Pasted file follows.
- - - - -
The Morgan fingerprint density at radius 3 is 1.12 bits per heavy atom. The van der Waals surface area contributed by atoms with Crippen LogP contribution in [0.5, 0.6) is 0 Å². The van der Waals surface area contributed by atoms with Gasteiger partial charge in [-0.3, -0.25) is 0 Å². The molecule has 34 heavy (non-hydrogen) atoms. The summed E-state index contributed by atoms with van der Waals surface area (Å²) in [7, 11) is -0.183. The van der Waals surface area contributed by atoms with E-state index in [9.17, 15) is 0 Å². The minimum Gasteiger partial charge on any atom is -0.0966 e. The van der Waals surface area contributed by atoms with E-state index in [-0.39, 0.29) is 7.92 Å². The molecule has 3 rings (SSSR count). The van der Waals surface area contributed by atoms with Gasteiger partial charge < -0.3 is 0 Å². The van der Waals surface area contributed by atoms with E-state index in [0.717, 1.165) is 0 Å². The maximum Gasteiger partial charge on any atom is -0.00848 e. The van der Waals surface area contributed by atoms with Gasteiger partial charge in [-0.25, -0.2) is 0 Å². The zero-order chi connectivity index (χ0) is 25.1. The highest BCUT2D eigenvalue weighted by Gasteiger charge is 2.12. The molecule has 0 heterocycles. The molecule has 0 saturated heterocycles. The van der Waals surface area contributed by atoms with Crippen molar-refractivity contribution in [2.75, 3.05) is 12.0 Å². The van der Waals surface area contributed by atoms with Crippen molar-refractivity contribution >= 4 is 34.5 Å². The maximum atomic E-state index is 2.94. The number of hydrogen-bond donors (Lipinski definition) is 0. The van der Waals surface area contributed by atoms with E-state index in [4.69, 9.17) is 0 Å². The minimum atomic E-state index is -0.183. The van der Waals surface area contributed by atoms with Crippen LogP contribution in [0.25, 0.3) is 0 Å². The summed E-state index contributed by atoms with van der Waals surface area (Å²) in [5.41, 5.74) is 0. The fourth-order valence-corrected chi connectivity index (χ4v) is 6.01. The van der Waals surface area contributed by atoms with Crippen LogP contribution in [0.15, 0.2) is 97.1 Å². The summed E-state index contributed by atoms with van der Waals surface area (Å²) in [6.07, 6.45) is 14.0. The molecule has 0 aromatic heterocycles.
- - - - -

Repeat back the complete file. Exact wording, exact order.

The Morgan fingerprint density at radius 3 is 1.12 bits per heavy atom. The van der Waals surface area contributed by atoms with Crippen LogP contribution in [0.5, 0.6) is 0 Å². The van der Waals surface area contributed by atoms with Gasteiger partial charge in [-0.3, -0.25) is 0 Å². The molecule has 34 heavy (non-hydrogen) atoms. The summed E-state index contributed by atoms with van der Waals surface area (Å²) in [7, 11) is -0.183. The van der Waals surface area contributed by atoms with E-state index in [9.17, 15) is 0 Å². The minimum Gasteiger partial charge on any atom is -0.0966 e. The van der Waals surface area contributed by atoms with E-state index in [-0.39, 0.29) is 7.92 Å². The molecule has 3 rings (SSSR count). The van der Waals surface area contributed by atoms with Gasteiger partial charge < -0.3 is 0 Å². The van der Waals surface area contributed by atoms with E-state index in [0.717, 1.165) is 0 Å². The maximum Gasteiger partial charge on any atom is -0.00848 e. The van der Waals surface area contributed by atoms with Gasteiger partial charge in [-0.25, -0.2) is 0 Å². The zero-order chi connectivity index (χ0) is 25.1. The highest BCUT2D eigenvalue weighted by Gasteiger charge is 2.12. The molecule has 0 heterocycles. The molecule has 0 saturated heterocycles. The van der Waals surface area contributed by atoms with Crippen molar-refractivity contribution in [2.75, 3.05) is 12.0 Å². The van der Waals surface area contributed by atoms with Crippen molar-refractivity contribution >= 4 is 34.5 Å². The maximum atomic E-state index is 2.94. The number of hydrogen-bond donors (Lipinski definition) is 0. The van der Waals surface area contributed by atoms with E-state index in [4.69, 9.17) is 0 Å². The minimum atomic E-state index is -0.183. The van der Waals surface area contributed by atoms with Crippen LogP contribution in [0.25, 0.3) is 0 Å². The summed E-state index contributed by atoms with van der Waals surface area (Å²) in [5.41, 5.74) is 0. The fourth-order valence-corrected chi connectivity index (χ4v) is 6.01. The van der Waals surface area contributed by atoms with Crippen LogP contribution in [0.15, 0.2) is 97.1 Å². The summed E-state index contributed by atoms with van der Waals surface area (Å²) in [6.07, 6.45) is 14.0. The molecule has 0 aromatic heterocycles.